For the first time in 26 years, people walking in Vancouver to raise awareness about violence against women will do so knowing the federal government has committed to a public inquiry for murdered and missing women.

And along with that, Canada's new federal Justice Minister, Jody Wilson-Raybould will walk as well.

"She has attended in previous years as well but there is a great significance in the fact that she holds such a high profile and position in this country," said Fay Blaney, a co-chair of the Women's Memorial March.

The federal government has been holding planning sessions to collect feedback on the scope of an inquiry, but Blaney wants to make sure it does not solely focus on healing for families who have lost loved ones.

"Ultimately that means focusing on past cases and what we're talking about is women that are currently experiencing violence," said Blaney. 

"We believe that indigenous women are at high risk just by virtue of the fact that we're indigenous women."

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Jody Wilson-Raybould has attended the Women's Memorial March seven times, however this will be her first as the federal minister of justice. ((CBC))

Wilson-Raybould says this is the seventh time she will participate in the Women's Memorial March.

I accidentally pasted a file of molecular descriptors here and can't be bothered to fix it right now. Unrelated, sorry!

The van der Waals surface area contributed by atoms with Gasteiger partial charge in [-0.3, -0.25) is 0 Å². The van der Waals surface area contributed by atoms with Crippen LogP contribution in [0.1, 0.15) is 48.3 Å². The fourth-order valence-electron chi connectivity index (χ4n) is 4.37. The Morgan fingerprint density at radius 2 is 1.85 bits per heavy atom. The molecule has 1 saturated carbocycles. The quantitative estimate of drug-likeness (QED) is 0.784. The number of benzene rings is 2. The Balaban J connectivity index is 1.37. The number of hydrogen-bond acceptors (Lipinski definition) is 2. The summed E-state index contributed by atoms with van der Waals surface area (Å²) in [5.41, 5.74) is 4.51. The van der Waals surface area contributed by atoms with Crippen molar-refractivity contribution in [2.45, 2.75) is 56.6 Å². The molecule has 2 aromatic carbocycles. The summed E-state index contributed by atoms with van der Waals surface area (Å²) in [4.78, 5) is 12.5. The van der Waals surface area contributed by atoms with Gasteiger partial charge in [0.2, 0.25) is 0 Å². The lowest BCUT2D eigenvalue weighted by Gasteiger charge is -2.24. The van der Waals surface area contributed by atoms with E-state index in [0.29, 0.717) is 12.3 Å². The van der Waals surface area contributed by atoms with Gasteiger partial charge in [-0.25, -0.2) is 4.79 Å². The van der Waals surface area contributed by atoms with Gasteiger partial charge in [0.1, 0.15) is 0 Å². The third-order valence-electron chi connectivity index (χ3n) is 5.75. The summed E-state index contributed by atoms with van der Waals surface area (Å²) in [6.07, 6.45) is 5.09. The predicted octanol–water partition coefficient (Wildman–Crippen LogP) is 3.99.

"Through the years I have seen the number of participants steadily increase," she said in a statement provided by her office.

"This increase is a testament to the devotion and activism of the marches volunteers and organizers, including the families affected by this serious issue. Together they have worked tirelessly to raise national awareness‎."

Wilson-Raybould says her government is committed to broadly hearing all voices on the issue of violence against women.

"A priority for our government  is to create a pathway for substantive and true reconciliation with indigenous peoples in this country," said the statement.

"Through the inquiry, we remember and honour the lives of  missing and murdered indigenous women and girls, and recognize that we must find a balance between learning from our past, reviewing our present and making concrete, actionable recommendations for the future, so that we can bring an end to this national tragedy."

The 2016 Women's Memorial March begins at noon on Sunday, at Main and Hastings streets.